Opinion | The Blue Jays no longer control their destiny in the playoffs, and now the Mariners are a problem

Having lost the biggest game of the season on Tuesday night, the Blue Jays move on to the biggest game of the season on Wednesday night, continuing their pivotal series with the visiting New York Yankees.

The Blue Jays laid an egg in the series opener, a rare game this season in which they fell without much of a fight.

Corey Dickerson hit a two-out RBI double in the bottom of the fourth inning to give the Blue Jays a too short 2-1 lead, and that was it. They didn’t get another hit the rest of the night against four Yankees relievers as the Bronx Bombers did their thing, taking the lead against Hyun-Jin Ryu with two runs in the fifth and saving it in the seventh with another bomb from Giancarlo Stanton. .

Stanton, the reigning AL Player of the Week, homered in every game of the Yankees’ weekend sweep of the Boston Red Sox at Fenway Park and kept the streak going with a huge three-run shot. to the deep left off Trevor Richards, extending the lead to 6-2.

The 2017 NL MVP has 13 RBIs in his last four games, while New York’s opponents have scored just 11 runs in that span.

It was supposed to be a great homecoming for the Jays, with the Rogers Center’s capacity expanded to 30,000. They nearly filled the venue, drawing 28,769, but the crowd remembered so many in Toronto over the years: excited when the game started, but sitting on their hands for the most part.

Of course, when the home team only gets three hits, it can be hard to find something to cheer for, but the crowd did nothing Tuesday night.

All is not lost, however, because the woeful Baltimore Orioles did the Blue Jays a huge favor, beating the Red Sox 4-2 with a three-run rally off Chris Sale in the sixth inning at Camden Yards.

What that means is that instead of being one game away from a playoff spot with six games to play, the Blue Jays are one game away from a playoff spot with five games to go.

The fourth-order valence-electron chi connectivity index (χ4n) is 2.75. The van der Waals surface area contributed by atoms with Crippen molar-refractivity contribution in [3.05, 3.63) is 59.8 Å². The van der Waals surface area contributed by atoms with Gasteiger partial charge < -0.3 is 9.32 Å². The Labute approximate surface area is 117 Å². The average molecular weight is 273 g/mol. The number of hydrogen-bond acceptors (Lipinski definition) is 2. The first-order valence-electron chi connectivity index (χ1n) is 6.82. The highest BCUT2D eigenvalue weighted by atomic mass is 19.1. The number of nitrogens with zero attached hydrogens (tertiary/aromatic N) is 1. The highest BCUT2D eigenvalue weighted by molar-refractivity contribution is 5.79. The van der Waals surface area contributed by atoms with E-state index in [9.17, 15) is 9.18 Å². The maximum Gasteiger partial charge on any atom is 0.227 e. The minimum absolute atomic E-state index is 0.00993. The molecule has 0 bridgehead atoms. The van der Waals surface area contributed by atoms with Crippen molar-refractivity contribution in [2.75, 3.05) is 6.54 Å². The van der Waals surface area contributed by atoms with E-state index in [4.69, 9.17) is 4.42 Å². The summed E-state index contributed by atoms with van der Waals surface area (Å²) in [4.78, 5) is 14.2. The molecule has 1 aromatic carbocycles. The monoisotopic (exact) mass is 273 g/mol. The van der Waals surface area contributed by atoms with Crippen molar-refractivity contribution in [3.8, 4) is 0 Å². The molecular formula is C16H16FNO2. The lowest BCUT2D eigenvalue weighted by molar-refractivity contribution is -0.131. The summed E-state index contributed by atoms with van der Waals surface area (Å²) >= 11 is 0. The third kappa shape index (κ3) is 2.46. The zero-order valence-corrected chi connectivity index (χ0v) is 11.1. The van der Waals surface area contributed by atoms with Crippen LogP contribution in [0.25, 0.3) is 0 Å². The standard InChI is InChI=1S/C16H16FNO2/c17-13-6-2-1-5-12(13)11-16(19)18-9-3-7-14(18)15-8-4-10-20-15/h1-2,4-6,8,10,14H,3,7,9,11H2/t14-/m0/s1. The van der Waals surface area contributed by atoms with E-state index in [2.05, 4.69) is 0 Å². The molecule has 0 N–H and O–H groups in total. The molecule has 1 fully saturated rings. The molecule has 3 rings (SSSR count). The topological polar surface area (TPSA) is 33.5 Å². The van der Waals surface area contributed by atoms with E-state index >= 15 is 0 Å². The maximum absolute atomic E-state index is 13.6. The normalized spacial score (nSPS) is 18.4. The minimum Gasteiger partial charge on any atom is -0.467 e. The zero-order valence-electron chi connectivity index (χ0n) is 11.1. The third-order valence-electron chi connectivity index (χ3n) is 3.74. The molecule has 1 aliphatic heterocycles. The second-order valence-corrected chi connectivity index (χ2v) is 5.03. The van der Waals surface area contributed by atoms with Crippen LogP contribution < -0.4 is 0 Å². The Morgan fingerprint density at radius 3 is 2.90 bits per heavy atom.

They are now three games away from the Yankees, making it difficult, but not impossible, to catch the Bronx Bombers. Going down as meekly as they did in the series opener makes it hard to imagine the Blue Jays rallying to win the series, but their season history has bounced back from tough losses and long offensive droughts to do what they do best. .

Meanwhile, on the West Coast, the Seattle Mariners have fans who believe with a September run that has landed them halfway through the Red Sox for second wild-card spot ... ahead of the Blue Jays.

After all, even with their current week of poor hitting, the Blue Jays still lead the American League in OPS and home runs and are third in runs scored. And even with Tuesday’s loss, they have the best September record in the league at 18-8. Yeah, it was 15-3 at one point, and it was good, because they needed all of that to get back in the race.

All they need from here is to be a better game than Boston. And to keep Seattle at bay.

While we’ve been watching the Blue Jays get closer to the Yankees and Red Sox all month, catching and / or passing them both on multiple occasions, the Mariners have quietly put together an exceptional last month.

The Blue Jays’ 1977 expansion cousins ​​were 17-8 in September, a streak that included four-game and six-game wins. After Tuesday night’s 4-2 victory over Oakland, the Ms have won nine of 10. When they began this streak, they sat four games behind the Blue Jays, who had the second wild card at the time, and five behind the Red Sox.

Tuesday’s victory on the West Coast after the Blue Jays and Red Sox had already lost placed them firmly between the two AL East rivals – half a game ahead of the Blue Jays and half a game behind the Red Sox. .

Seattle is miraculously 88-70 with four games to play, despite having scored 50 fewer runs than its opponents this season. The Mariners are not only the only team in the AL playoff career with a negative run differential, they are the only team in the league that does not have a losing record.

They have accomplished the feat with an incredible 33-18 record in one-run games to go with 28 losses by five runs or more.

The Mariners are free Thursday, which is when that half-game will disappear. They will attempt their second straight sweep of the Athletics on Wednesday night, then finish the season with three at home against the Angels.

The Blue Jays controlled their fate in the playoffs when Ryu threw his first pitch Tuesday night. With the series opening loss, they no longer do. They may win every game the rest of the way and still not make it.

They need help, but they also have to take care of business themselves, and it starts with the most important game of the season: the next one.

Mike Wilner is a Toronto-based baseball columnist for The Star and host of the “Deep Left Field” baseball podcast. Follow him on Twitter: @happiness


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